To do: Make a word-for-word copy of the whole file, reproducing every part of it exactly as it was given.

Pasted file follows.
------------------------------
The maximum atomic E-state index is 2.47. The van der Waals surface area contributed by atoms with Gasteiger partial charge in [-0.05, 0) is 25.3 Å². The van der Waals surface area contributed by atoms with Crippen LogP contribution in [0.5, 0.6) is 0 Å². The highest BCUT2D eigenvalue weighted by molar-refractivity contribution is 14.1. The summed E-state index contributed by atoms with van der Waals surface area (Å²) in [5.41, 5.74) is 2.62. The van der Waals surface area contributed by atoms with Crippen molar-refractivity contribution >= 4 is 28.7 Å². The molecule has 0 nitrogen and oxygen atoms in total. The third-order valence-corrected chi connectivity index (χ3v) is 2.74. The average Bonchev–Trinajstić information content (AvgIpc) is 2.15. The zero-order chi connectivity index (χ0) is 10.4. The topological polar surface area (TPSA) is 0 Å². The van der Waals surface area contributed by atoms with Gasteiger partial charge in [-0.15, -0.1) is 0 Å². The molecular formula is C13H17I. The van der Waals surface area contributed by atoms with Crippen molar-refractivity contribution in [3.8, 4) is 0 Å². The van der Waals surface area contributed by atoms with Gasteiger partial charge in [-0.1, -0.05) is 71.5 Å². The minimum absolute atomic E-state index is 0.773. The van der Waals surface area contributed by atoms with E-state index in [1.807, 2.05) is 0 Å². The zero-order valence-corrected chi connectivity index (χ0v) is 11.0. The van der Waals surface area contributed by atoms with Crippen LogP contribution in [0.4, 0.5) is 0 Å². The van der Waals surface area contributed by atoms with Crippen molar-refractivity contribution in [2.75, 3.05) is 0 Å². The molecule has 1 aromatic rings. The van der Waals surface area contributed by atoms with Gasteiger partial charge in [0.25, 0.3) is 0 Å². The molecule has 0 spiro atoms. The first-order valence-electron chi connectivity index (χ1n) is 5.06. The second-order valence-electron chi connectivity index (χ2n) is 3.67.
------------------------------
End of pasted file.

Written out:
The maximum atomic E-state index is 2.47. The van der Waals surface area contributed by atoms with Gasteiger partial charge in [-0.05, 0) is 25.3 Å². The van der Waals surface area contributed by atoms with Crippen LogP contribution in [0.5, 0.6) is 0 Å². The highest BCUT2D eigenvalue weighted by molar-refractivity contribution is 14.1. The summed E-state index contributed by atoms with van der Waals surface area (Å²) in [5.41, 5.74) is 2.62. The van der Waals surface area contributed by atoms with Crippen molar-refractivity contribution >= 4 is 28.7 Å². The molecule has 0 nitrogen and oxygen atoms in total. The third-order valence-corrected chi connectivity index (χ3v) is 2.74. The average Bonchev–Trinajstić information content (AvgIpc) is 2.15. The zero-order chi connectivity index (χ0) is 10.4. The topological polar surface area (TPSA) is 0 Å². The van der Waals surface area contributed by atoms with Gasteiger partial charge in [-0.15, -0.1) is 0 Å². The molecular formula is C13H17I. The van der Waals surface area contributed by atoms with Crippen molar-refractivity contribution in [3.8, 4) is 0 Å². The van der Waals surface area contributed by atoms with Gasteiger partial charge in [-0.1, -0.05) is 71.5 Å². The minimum absolute atomic E-state index is 0.773. The van der Waals surface area contributed by atoms with E-state index in [1.807, 2.05) is 0 Å². The zero-order valence-corrected chi connectivity index (χ0v) is 11.0. The van der Waals surface area contributed by atoms with Crippen LogP contribution in [0.4, 0.5) is 0 Å². The van der Waals surface area contributed by atoms with Crippen molar-refractivity contribution in [2.75, 3.05) is 0 Å². The molecule has 1 aromatic rings. The van der Waals surface area contributed by atoms with Gasteiger partial charge in [0.25, 0.3) is 0 Å². The molecule has 0 spiro atoms. The first-order valence-electron chi connectivity index (χ1n) is 5.06. The second-order valence-electron chi connectivity index (χ2n) is 3.67.